Here we provide an overview of studies in which the aerodynamic roughness length at Høvsøre has been determined, as this is one of the most important parameters for flow characterization, and suggest ways to account for roughness when performing long-term analysis at Høvsøre. Long-term is here referred to at least 1 year of records performed up to a frequency of \(\approx \)1 h.

The surface characteristics at Høvsøre depend on the season and mainly on the upstream footprint area (Blatt 2010). The aerodynamic roughness length \(z_o\) has been estimated from the analysis of mean wind profiles, typically using the diabatic wind profile
$$\begin{aligned} U(z)=\frac{u_{*}}{\kappa }\left[ \ln \left( \frac{z}{z_{o}}\right) -\psi _{m}\left( \frac{z}{L} \right) \right] , \end{aligned}$$
(1)
where U(z) is the mean wind speed at a height z, \(\kappa \) is the von Kármán constant (\(=0.4\)), and \(u_*\) is the friction velocity. \(\psi _{m}\) is a stability correction term that depends on the Obukhov length L,
$$\begin{aligned} L=-\frac{{u_{*}}^3}{\kappa (g/T)\overline{w'{\Theta }_{v}'}}, \end{aligned}$$
(2)
where g is the acceleration due to gravity, T is a ‘mean’ reference temperature, w is the vertical component of velocity, \(\theta _{v}\) is the virtual potential temperature, and \(\overline{w'\theta _{v}'}\) is the virtual kinematic heat flux, where the prime denotes fluctuations around the mean value and the overbar is a time average.

Gryning et al. (2007) adjusted the value of \(z_o\) in Eq. 1 to match the 10-m average wind speed under a given atmospheric condition (the 10-min profiles were classified into a number of stability classes based on the values of L estimated from the sonic anemometer at 10 m). Thus, \(z_o\) appears to be a function of atmospheric stability; they found \(z_o=0.014\) m under neutral conditions and slightly increasing and decreasing values under unstable and stable conditions, respectively. These values represent long-term estimates of \(z_o\), performed over a two-year period and for easterlies only. Similarly, Peña et al. (2010c) used the logarithmic wind profile (i.e. Eq. 1 with \(\psi _m=0\)) to estimate \(z_o\) and found that for both winter and a three-year period, \(z_o\approx 0.016\) m under neutral conditions. Peña et al. (2010b) found nearly the same values as Gryning et al. (2007) for a range of stabilities and further classified the neutral cases into wind-speed ranges; \(z_o\) was found to decrease with wind speed.

Blatt (2010) analyzed a four-year period and used four methods to estimate \(z_o\). The yearly median \(z_o\) for three of the methods is \(\approx \)0.010 m, whereas the fourth, which is based on the standard deviation of the horizontal wind speed, gives about half this value due to the large footprints covered by this wind component. All methods show the highest mean \(z_o\) values in July and lowest in December–January (\(\approx \)0.023 and \(\approx \)0.007 m, respectively).

As an overview of the direction and seasonal roughness changes, a roughness rose is presented in Fig. 4 for the period 2005–2013. The analysis was performed over 10-min averages where \(|L|>1000\) m at the 10-m sonic level and fitting of the logarithmic wind profile to observations at different levels using the 10-m sonic-derived friction velocity was conducted. Blatt (2010) compared the results of the inter-annual variation of \(z_o\) when using either near-neutral or diabatic wind-speed observations, and found slight differences in winter (the largest in December where the near-neutral \(z_o\) is \(\approx \)0.010 m and the diabatic value \(\approx \)0.007 m).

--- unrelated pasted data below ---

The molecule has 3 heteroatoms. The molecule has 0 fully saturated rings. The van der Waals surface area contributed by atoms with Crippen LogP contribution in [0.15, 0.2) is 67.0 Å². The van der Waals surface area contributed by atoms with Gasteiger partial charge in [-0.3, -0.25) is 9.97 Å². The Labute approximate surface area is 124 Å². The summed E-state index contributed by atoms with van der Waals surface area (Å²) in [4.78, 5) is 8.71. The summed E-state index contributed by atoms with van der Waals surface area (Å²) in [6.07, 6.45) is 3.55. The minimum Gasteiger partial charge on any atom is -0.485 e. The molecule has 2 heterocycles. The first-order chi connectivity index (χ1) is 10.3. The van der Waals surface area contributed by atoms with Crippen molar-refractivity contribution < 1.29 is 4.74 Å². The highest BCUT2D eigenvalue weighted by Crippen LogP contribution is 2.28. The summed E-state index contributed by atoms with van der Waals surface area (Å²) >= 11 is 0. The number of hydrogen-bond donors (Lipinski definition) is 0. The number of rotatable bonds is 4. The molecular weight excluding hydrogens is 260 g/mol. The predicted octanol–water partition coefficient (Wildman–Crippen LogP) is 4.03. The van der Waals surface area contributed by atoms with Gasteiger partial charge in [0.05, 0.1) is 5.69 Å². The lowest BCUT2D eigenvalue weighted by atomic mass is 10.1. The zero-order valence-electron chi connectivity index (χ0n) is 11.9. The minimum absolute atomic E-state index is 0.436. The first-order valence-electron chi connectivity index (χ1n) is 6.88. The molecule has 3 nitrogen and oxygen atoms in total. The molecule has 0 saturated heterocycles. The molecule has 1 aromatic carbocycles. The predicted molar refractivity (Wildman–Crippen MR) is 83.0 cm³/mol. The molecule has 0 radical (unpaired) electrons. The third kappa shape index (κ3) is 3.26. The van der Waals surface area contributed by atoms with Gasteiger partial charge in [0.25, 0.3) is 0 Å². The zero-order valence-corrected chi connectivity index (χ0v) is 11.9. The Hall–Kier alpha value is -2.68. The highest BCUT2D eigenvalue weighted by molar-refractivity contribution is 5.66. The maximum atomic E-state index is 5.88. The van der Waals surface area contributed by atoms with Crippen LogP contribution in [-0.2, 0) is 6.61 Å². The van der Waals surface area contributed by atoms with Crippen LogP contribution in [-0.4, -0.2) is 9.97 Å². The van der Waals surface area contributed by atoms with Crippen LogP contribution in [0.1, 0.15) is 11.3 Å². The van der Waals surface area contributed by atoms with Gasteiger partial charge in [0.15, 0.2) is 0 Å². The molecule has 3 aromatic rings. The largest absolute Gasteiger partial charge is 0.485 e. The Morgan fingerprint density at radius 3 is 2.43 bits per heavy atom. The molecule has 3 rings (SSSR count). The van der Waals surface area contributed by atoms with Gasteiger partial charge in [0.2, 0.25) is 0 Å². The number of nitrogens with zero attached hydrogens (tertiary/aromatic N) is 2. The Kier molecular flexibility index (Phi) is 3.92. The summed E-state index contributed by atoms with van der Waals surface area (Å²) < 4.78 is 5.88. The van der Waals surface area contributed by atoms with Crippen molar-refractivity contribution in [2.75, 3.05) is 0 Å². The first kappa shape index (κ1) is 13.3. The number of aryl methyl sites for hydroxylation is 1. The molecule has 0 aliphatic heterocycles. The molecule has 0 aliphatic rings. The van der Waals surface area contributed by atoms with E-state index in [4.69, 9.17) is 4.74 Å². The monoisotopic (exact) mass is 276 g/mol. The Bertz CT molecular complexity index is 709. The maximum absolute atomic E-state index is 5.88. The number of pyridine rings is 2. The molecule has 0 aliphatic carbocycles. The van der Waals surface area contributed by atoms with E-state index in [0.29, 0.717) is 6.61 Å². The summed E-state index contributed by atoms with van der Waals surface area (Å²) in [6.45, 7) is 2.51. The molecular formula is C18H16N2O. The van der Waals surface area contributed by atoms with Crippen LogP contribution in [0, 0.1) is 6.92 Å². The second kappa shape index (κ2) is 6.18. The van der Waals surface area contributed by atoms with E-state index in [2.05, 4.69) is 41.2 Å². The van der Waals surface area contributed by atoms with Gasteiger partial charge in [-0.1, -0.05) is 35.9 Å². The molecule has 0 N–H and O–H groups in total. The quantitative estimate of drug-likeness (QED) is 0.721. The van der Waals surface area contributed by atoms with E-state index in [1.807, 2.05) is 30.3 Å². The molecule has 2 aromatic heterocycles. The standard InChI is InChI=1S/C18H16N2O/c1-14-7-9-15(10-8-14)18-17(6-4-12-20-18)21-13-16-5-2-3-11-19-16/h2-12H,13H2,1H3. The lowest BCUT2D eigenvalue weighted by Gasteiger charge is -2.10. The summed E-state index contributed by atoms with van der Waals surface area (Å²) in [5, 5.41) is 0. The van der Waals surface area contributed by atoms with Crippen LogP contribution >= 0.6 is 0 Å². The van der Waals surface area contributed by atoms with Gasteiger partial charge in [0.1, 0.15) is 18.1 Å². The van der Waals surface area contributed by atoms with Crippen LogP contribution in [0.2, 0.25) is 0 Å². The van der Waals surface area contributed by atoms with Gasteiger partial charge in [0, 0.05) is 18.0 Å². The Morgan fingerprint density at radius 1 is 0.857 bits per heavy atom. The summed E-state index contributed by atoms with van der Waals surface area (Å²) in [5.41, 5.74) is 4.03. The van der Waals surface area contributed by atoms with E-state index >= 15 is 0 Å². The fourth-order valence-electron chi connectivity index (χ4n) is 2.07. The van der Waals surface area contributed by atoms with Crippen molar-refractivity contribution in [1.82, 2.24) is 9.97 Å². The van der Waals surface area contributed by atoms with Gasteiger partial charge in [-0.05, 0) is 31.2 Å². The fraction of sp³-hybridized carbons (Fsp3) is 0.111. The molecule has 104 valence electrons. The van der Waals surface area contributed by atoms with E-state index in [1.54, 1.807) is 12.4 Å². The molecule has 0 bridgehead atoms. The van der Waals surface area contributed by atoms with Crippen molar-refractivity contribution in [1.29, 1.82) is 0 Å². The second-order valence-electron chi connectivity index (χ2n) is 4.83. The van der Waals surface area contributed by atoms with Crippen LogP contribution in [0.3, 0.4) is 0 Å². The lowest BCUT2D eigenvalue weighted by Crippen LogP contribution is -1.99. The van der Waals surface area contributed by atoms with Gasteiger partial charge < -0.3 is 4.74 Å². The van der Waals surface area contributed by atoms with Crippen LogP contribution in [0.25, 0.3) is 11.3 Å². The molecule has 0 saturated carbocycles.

Fig. 4

Variation of the roughness length with direction and season at Høvsøre for neutral conditions only. The radii of the circles represent the roughness length value in m. Solid, dashed, and dash-dotted black lines show the roughness estimations found by fitting the logarithmic wind profile to the wind-speed observations at 40, 10, and 2 m, 40 and 10 m, and 10 and 2 m, respectively

Generally, the highest \(z_o\) values found are for northerly, south-easterly and westerly winds, which correspond to flow from the most heterogeneous directions. Choosing different levels for the logarithmic wind-profile fit does not have a strong effect on \(z_o\) except for the wake-affected sector. Autumn, winter, and spring roughness roses are very similar, the autumn one systematically showing the highest \(z_o\) values. The summer \(z_o\) values are, for most directions, about two times higher than those observed during winter. Peña et al. (2010a) found, under neutral conditions and within a three-month summer period, \(z_o\) values that were three times higher than those in Peña et al. (2010b), who used a much longer dataset.

The values shown in Fig. 4 are median values over 30\(^{\circ }\) sectors. However, the distribution of 10-min \(z_o\) values for each sector extends in many cases for more than three orders of magnitude. Such wide \(z_o\) distributions are found under any stability, season, direction, for all analysis methods, and using any level on the mast. This is because of the errors in modelling the wind profile at Høvsøre with Eq. 1 (Peña et el. 2015b) and because one can only assume a constant \(z_o\) value per sector when performing a long-term analysis. For such an analysis, a map with a roughness description reflecting the findings illustrated with the solid black line in Fig. 4 is recommended.

4 Wind Climate at Høvsøre

Here, we review the general wind conditions and climate at Høvsøre. We also describe the specific characteristics of the site in relation to wind-power meteorology and wind siting.

4.1 Wind Conditions